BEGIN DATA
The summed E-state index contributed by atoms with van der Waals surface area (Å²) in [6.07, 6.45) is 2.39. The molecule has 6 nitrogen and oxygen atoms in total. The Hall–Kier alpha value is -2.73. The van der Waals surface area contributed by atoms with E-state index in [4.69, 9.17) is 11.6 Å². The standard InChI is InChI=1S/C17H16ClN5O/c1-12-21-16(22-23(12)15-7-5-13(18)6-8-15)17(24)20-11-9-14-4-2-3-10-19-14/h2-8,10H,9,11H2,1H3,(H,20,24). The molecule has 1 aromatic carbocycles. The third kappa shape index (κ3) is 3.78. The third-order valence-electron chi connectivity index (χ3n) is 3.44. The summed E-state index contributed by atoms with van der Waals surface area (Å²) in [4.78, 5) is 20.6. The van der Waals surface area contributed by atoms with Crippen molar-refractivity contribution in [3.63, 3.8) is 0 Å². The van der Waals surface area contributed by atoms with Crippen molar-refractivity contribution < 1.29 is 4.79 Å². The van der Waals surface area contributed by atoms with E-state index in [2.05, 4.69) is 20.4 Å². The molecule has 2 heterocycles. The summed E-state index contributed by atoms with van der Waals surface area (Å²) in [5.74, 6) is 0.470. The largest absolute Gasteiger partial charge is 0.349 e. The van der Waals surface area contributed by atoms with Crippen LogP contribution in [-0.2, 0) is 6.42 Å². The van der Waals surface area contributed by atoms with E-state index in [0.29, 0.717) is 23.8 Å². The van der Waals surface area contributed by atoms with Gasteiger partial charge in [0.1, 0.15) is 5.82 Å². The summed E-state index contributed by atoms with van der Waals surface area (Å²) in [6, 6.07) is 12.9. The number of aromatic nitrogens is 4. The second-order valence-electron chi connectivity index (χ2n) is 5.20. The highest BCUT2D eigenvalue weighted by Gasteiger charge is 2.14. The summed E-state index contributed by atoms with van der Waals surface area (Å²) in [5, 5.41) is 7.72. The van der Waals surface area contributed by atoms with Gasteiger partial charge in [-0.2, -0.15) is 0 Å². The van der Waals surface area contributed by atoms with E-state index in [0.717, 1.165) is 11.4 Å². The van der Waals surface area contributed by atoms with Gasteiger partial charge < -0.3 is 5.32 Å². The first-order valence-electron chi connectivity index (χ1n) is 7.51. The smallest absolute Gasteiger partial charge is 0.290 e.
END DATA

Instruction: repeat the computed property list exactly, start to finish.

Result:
The summed E-state index contributed by atoms with van der Waals surface area (Å²) in [6.07, 6.45) is 2.39. The molecule has 6 nitrogen and oxygen atoms in total. The Hall–Kier alpha value is -2.73. The van der Waals surface area contributed by atoms with E-state index in [4.69, 9.17) is 11.6 Å². The standard InChI is InChI=1S/C17H16ClN5O/c1-12-21-16(22-23(12)15-7-5-13(18)6-8-15)17(24)20-11-9-14-4-2-3-10-19-14/h2-8,10H,9,11H2,1H3,(H,20,24). The molecule has 1 aromatic carbocycles. The third kappa shape index (κ3) is 3.78. The third-order valence-electron chi connectivity index (χ3n) is 3.44. The summed E-state index contributed by atoms with van der Waals surface area (Å²) in [4.78, 5) is 20.6. The van der Waals surface area contributed by atoms with Crippen molar-refractivity contribution in [3.63, 3.8) is 0 Å². The van der Waals surface area contributed by atoms with Crippen molar-refractivity contribution < 1.29 is 4.79 Å². The van der Waals surface area contributed by atoms with E-state index in [2.05, 4.69) is 20.4 Å². The molecule has 2 heterocycles. The summed E-state index contributed by atoms with van der Waals surface area (Å²) in [5.74, 6) is 0.470. The largest absolute Gasteiger partial charge is 0.349 e. The van der Waals surface area contributed by atoms with Crippen LogP contribution in [-0.2, 0) is 6.42 Å². The van der Waals surface area contributed by atoms with E-state index in [0.29, 0.717) is 23.8 Å². The van der Waals surface area contributed by atoms with Gasteiger partial charge in [0.1, 0.15) is 5.82 Å². The summed E-state index contributed by atoms with van der Waals surface area (Å²) in [6, 6.07) is 12.9. The number of aromatic nitrogens is 4. The second-order valence-electron chi connectivity index (χ2n) is 5.20. The highest BCUT2D eigenvalue weighted by Gasteiger charge is 2.14. The summed E-state index contributed by atoms with van der Waals surface area (Å²) in [5, 5.41) is 7.72. The van der Waals surface area contributed by atoms with Gasteiger partial charge in [-0.2, -0.15) is 0 Å². The van der Waals surface area contributed by atoms with E-state index in [0.717, 1.165) is 11.4 Å². The van der Waals surface area contributed by atoms with Gasteiger partial charge < -0.3 is 5.32 Å². The first-order valence-electron chi connectivity index (χ1n) is 7.51. The smallest absolute Gasteiger partial charge is 0.290 e.